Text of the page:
There was a tone of sadness in the girl’s voice that reminded Myrah of the way that she used to speak about her husband in the months right before the Tower Shooter was revealed. It was a resigned way of speaking that seemed to say that all hope was lost more in the inflection than with the actual words. The builder’s wife looked down at the old man face waiting to see him breath.
“He came out of no where.” The driver went on. “I was just wanting to buy some toilet paper.”
“It’s not your fault.” The cashier assured him. “The guy was old.”
The old man gave out a low gurgling cough. The suddenness of it surprised them all. Myrah twisted the ends of the scarf tighter. “Get his pills and some bandages.” She snarled.
The cashier ran inside, coming out moments later with the bag of prescription medicine and a roll of gauze. “I called the ambulance.” She said as she handed them to the builder’s wife.
By now the old man was muttering. “Virus.” He wheezed. “They put them in there.”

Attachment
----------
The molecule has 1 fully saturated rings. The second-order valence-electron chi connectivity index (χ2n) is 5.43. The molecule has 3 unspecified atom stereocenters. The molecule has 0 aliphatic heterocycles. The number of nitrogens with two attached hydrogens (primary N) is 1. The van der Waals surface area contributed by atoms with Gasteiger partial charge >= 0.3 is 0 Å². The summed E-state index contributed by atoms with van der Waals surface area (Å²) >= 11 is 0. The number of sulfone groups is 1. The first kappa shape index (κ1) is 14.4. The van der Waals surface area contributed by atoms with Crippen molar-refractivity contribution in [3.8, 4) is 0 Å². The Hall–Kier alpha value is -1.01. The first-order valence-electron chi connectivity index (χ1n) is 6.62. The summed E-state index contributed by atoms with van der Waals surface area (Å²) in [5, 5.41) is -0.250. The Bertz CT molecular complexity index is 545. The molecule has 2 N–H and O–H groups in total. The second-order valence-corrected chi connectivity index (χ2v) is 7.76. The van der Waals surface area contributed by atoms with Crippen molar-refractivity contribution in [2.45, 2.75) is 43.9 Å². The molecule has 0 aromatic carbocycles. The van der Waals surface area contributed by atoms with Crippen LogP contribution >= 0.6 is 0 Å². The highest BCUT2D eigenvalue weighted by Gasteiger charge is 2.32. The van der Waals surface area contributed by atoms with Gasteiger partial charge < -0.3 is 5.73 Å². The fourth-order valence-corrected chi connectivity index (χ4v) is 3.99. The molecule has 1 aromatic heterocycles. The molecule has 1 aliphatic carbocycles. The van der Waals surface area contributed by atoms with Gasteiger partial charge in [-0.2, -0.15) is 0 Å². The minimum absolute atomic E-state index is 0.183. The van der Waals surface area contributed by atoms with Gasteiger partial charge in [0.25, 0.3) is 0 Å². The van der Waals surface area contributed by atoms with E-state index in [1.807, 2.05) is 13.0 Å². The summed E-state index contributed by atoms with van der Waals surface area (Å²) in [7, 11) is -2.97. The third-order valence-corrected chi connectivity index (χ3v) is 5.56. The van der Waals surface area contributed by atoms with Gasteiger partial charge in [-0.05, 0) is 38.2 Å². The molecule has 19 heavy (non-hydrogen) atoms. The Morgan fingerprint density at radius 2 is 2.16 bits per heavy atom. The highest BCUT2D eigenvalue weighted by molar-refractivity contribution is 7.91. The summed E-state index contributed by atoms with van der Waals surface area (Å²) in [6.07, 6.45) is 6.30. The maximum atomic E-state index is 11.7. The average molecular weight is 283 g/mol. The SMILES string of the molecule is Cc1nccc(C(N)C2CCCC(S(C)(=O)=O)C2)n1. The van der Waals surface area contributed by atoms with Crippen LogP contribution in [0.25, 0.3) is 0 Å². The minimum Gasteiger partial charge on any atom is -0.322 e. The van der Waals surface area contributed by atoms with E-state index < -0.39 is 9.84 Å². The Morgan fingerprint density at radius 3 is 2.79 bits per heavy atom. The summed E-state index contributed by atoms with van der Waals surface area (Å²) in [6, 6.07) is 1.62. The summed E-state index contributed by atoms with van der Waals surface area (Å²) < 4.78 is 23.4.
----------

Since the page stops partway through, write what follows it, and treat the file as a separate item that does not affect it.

They builder’s wife unraveled the reel of cotton and began to tie it over the scarf. Her dressing of the wound was clumsy and roughshod but to the three onlookers it was nothing short of miraculous. To them, what had only moments ago been a corpse was now being resurrected and healed right before their very eyes.
“Is there anything I can do?” Jill asked.
Myrah glanced up at her. “If you can stomach it, get me as much clean ice as you can.”
She turned, the cashier following close behind her, and began to scoop as much snow as she could from an untouched corner of the curb. The man who’d been driving the car simply stood there looking on in fear and wonder.